A nursing home staff tool for the indoor visual environment: The content validity
Journal of Nursing Education and Practice
Visual impairments affecting residents of nursing homes can arise from numerous causes, and they can directly affect these residents’ quality of life by jeopardizing their ability to participate in daily activities such as reading, watching television, or even interacting with others. The physical makeup of the nursing home itself can work to either help or hinder its residents, and in cases in which the environment is beneficial, the nursing home can be called an “environmental fit.
Impact of the Physical Environment of Residential Health, Care, and Support Facilities (RHCSF) on Staff and Residents A Systematic Review of the Literature
Environment and Behavior
Strategies related to the design of the built environment should be considered within the context of the culture of the organization and the resident population. This study of the physical environment of residential health, care, and support facilities addresses the range of settings and population, where other studies have been lacking. The literature review strongly suggests that the built environment is an important component of care provided in residential care settings.
Exploring Safety and Quality In a Hemodialysis Environment With Participatory Photographic Methods: A Restorative Approach.
Nephrology Nursing Journal
The authors indicate that hemodialysis units can be fraught with numerous safety issues related to medication errors, lapses in communication, patient falls, equipment issues, infection control, etc. These issues can be critical in high-acuity units. This study used qualitative methods to identify existing and potential safety issues in a hemodialysis unit in a tertiary care hospital in Canada.
Intensive care unit design and mortality in trauma patients
Journal of Surgical Research
A primary concern for many patient care units is the question of where to place more seriously ill patients within the space that is available. Questions regarding the impact of architectural features, such as the availability of natural lighting, or adjacency to nurse stations on patient health outcomes should be further explored so that increasingly effective healthcare environments can be established. Currently, no data exist demonstrating whether trauma patients receiving treatment in intensive care unit (ICU) beds with poor visibility from a central nursing station experience health outcomes different from those in rooms that may be more visible from the nursing station.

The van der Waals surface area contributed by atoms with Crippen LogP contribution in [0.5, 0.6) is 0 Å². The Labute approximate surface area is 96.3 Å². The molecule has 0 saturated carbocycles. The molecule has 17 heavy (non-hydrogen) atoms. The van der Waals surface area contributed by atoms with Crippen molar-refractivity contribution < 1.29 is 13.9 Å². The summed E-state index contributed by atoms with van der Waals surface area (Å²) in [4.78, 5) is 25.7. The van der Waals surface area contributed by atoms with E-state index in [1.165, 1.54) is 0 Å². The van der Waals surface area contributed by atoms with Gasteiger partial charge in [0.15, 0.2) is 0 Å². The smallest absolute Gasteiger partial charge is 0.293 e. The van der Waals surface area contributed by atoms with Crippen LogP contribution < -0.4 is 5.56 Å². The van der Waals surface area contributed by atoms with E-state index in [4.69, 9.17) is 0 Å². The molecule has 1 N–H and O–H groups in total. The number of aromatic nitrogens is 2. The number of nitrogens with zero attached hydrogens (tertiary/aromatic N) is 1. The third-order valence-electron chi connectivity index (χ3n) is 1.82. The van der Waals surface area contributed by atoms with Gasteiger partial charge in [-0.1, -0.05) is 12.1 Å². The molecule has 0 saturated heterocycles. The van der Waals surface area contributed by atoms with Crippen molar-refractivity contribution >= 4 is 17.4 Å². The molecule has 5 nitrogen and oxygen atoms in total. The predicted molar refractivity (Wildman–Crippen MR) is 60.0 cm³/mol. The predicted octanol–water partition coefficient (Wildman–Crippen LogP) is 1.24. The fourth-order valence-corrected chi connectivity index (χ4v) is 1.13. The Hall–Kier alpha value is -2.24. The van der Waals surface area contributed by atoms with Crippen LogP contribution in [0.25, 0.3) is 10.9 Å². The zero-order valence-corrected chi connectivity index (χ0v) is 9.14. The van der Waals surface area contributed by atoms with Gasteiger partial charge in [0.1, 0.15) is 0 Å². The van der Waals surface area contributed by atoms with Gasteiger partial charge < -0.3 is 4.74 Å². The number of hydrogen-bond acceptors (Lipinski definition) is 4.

Exploring Perceptions of Designers and Medical Staff in South Korea about Design Elements for the Elder-Friendly Hospital
Journal of Interior Design
The elderly population is growing around the world and so is the geriatric patient population. The authors indicate that despite the fact that the elderly will soon be the primary users of healthcare services, healthcare facilities are not designed for the elderly. In this study, designers and medical staff were asked to rate the importance of 33 design elements in the context of an elder-friendly hospital.
Realizing improved patient care through human-centered operating room design: A human factors methodology for observing flow disruptions in the cardiothoracic operating room
The authors indicate that disruptions in the workflow of surgeries can extend surgery times and contribute to the escalation of healthcare costs.
Patient Safety in the Cardiac Operating Room: Human Factors and Teamwork A Scientific Statement From the American Heart Association
The cardiac surgical operating room is a complex environment, where patient lives are saved or considerably improved with the help of sophisticated equipment and skilled personnel. Although outcomes are improving, adverse events still occur, many of which are preventable. This statement is the result of a review of literature that presented evidence on patient safety and interventions that worked in enhancing patient safety in the cardiac OR.
Impact of the physical environment of psychiatric wards on the use of seclusion
The British Journal of Psychiatry
Disturbed behavior and patient aggression within psychiatric wards can threaten both patient and staff safety. To manage these patients, psychiatric wards often will use coercive measures such as solitary confinement. Patient aggression arises from a complex interaction between patient characteristics, staff characteristics, and the characteristics of the physical environment of the psychiatric ward itself. Most studies have focused on the dynamics between patient and staff characteristics; little research has been done to investigate how the physical environment of psychiatric wards might influence patient aggression and subsequently the use of coercive measures.
Utilizing Integrated Facility Design to Improve the Quality of a Pediatric Ambulatory Surgery Center
Integrated Facility Design (IFD) comes from the Toyota 3P (Production, Preparation, Process) program used to reduce initial cost, while accelerating development time.
Impact of the Design of Neonatal Intensive Care Units on Neonates, Staff, and Families: A Systematic Literature Review
The Journal of Perinatal & Neonatal Nursing
The authors indicate that the design of NICUs incorporating single family rooms as evidence indicates this room type contributes to the better development of babies, facilitates increased parental involvement in care, controls infection, and reduces noise and length of stay.